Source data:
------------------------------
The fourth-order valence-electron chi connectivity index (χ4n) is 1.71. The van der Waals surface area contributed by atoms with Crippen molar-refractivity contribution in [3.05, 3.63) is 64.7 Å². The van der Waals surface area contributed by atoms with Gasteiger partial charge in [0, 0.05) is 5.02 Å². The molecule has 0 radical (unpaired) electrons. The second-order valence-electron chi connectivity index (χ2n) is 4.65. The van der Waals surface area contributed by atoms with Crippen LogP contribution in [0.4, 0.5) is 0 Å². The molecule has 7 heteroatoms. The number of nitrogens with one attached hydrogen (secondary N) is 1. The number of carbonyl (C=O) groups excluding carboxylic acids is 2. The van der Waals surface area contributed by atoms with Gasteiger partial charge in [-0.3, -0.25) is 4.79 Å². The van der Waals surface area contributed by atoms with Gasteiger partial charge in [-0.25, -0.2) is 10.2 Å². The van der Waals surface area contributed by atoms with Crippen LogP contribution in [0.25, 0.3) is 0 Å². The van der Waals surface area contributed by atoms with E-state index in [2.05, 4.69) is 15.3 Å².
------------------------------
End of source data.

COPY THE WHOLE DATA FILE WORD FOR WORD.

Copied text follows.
The fourth-order valence-electron chi connectivity index (χ4n) is 1.71. The van der Waals surface area contributed by atoms with Crippen molar-refractivity contribution in [3.05, 3.63) is 64.7 Å². The van der Waals surface area contributed by atoms with Gasteiger partial charge in [0, 0.05) is 5.02 Å². The molecule has 0 radical (unpaired) electrons. The second-order valence-electron chi connectivity index (χ2n) is 4.65. The van der Waals surface area contributed by atoms with Crippen LogP contribution in [0.4, 0.5) is 0 Å². The molecule has 7 heteroatoms. The number of nitrogens with one attached hydrogen (secondary N) is 1. The number of carbonyl (C=O) groups excluding carboxylic acids is 2. The van der Waals surface area contributed by atoms with Gasteiger partial charge in [-0.3, -0.25) is 4.79 Å². The van der Waals surface area contributed by atoms with Gasteiger partial charge in [-0.25, -0.2) is 10.2 Å². The van der Waals surface area contributed by atoms with Crippen LogP contribution in [0.25, 0.3) is 0 Å². The van der Waals surface area contributed by atoms with E-state index in [2.05, 4.69) is 15.3 Å².